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The iBioMed Showcase

 

Throughout their degree, iBioMed students take a variety of project and design courses, including the Health Solutions Design Project courses and Health, Engineering Science and Entrepreneurship courses.  Topics within these courses address biomedical engineering solutions to real-world healthcare problems.  iBioMed students take these courses throughout their academic careers. As students progress from each level, topics covered within these courses continue to evolve and build upon each other. 

At the end of the winter term, students come together to display their projects in the iBioMed Final Showcase.

2022-2023

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2021-2022

Event Details

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Click the above link to view the event web-page, and see the full details of the event!

Featured Projects

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"Robo-PET", A Synthetic System to Reduce PET plastics in Landfills

Project By: Fatim Kalogo, Rida Khan, Julia Love, Thuvarakaa Sathiyamether, and Jocelyn Xu

About the Project: More than 82 million metric tons of PET plastic are produced yearly, with a lot of it accumulating in landfills in developing countries. As a result of its drastically long breakdown time, people in these countries often resort to burning plastic which can cause detrimental effects on their health. Our project involved using synthetic biology to clean up PET plastic in these landfills by using "Robo-PET". This robot will incubate genetically engineered E. Coli bacteria that can break down PET into terephthalic acid and ethylene glycol; two products that are non-toxic to the environment. 

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"Myelin-Mist", A Nasal Spray to Promote Myelination to Reverse Harmful Effects of Multiple Sclerosis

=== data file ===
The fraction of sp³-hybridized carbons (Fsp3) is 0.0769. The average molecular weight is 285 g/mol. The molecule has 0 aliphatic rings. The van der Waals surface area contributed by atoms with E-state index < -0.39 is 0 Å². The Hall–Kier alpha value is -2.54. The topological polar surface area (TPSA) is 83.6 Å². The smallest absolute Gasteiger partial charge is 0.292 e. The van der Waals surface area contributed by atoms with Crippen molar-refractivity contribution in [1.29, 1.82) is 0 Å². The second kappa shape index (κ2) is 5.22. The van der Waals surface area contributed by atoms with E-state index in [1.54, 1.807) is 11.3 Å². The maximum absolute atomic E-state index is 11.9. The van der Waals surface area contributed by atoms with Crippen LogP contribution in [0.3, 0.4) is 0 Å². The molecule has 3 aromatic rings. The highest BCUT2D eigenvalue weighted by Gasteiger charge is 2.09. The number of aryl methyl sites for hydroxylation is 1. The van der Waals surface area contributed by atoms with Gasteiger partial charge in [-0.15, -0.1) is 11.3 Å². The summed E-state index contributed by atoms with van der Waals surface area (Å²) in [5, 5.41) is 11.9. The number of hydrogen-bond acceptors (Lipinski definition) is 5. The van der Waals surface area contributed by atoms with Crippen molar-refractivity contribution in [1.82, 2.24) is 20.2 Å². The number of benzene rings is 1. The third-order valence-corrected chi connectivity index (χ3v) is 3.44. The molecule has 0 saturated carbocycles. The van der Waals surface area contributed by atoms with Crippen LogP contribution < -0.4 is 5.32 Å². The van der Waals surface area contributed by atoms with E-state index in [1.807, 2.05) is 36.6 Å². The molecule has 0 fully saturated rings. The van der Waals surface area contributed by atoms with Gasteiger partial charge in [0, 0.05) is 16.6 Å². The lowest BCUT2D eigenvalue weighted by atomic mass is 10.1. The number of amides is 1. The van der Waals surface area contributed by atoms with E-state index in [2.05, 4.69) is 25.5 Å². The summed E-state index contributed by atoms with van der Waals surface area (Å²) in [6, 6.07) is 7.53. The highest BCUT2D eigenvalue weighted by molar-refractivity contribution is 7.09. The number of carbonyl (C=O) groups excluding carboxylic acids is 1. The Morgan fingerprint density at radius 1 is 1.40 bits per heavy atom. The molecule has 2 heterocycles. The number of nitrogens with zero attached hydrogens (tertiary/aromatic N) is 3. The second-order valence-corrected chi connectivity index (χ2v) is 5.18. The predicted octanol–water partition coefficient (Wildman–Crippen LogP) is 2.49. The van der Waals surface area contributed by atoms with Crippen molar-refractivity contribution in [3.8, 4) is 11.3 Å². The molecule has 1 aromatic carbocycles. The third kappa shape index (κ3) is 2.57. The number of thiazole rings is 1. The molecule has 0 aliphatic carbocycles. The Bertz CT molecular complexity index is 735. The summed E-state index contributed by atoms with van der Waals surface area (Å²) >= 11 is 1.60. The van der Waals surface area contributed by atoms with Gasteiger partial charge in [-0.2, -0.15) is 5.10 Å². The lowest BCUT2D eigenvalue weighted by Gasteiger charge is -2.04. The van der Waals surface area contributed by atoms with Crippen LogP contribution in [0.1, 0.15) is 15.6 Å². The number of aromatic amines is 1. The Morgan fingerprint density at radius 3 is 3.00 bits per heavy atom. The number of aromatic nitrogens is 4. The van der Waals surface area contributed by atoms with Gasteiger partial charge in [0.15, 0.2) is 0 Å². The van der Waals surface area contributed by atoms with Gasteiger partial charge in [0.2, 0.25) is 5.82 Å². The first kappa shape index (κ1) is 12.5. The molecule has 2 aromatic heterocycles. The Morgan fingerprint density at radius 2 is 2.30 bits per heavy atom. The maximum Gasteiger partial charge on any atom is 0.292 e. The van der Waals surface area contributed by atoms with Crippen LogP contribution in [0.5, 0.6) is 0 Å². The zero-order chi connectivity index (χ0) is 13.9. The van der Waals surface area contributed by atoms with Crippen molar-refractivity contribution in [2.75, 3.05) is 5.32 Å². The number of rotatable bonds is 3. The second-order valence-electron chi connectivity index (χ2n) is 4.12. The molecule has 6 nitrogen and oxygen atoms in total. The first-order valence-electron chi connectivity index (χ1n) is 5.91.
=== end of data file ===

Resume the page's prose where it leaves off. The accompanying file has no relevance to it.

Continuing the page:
Project By: Abeka Selliah, Zara Khan, Ashvikka Baskaran, Ethan Hagarty, and Ethan Meng

About the Project: Our novel solution to Multiple Sclerosis (MS) is a nasal spray called "Myelin-Mist". The nasal spray has nanocapsules that are suspended in a liquid medium containing two different types of cells; undifferentiated oligodendrocyte precursor cells (OPCs) and ciliary neurotrophic factor (CNTF). The two components, OPCs and CNTF, will be delivered in a nanocapsule, that is temperature-sensitive. This solution allows OPCs and CNTF to be evenly distributed within the brain before the active components are released. By delivering OPCs and CNTF into the brain together, we hope to promote myelination enough to reverse the harmful effects of MS. This is a solution that treats the root cause of MS to ensure the quality of life of patients are not compromised.

Device to Propel Wheelchairs to Assist Patients with Multiple Sclerosis with Mobility

Device to Propel Wheelchairs to Assist Patients with Multiple Sclerosis with Mobility

Project By: Clara Curic, Ziyuan Wang, Ursula Chui, and Matthew Siracusa

About the Project: Nadina, who has Multiple sclerosis, is currently in a wheelchair and desires a device to aid her in wheeling the right side of her wheelchair. She experiences severe spasticity of her right-side, but with our device she will be able to grip and move the right wheel by implementing a ratchet mechanism and ergonomic handle to propel her wheelchair in a way that works for her.       

A Biological Circuit Containing E. Coli Bacterium to Diagnose Functional Gastrointestinal Disorders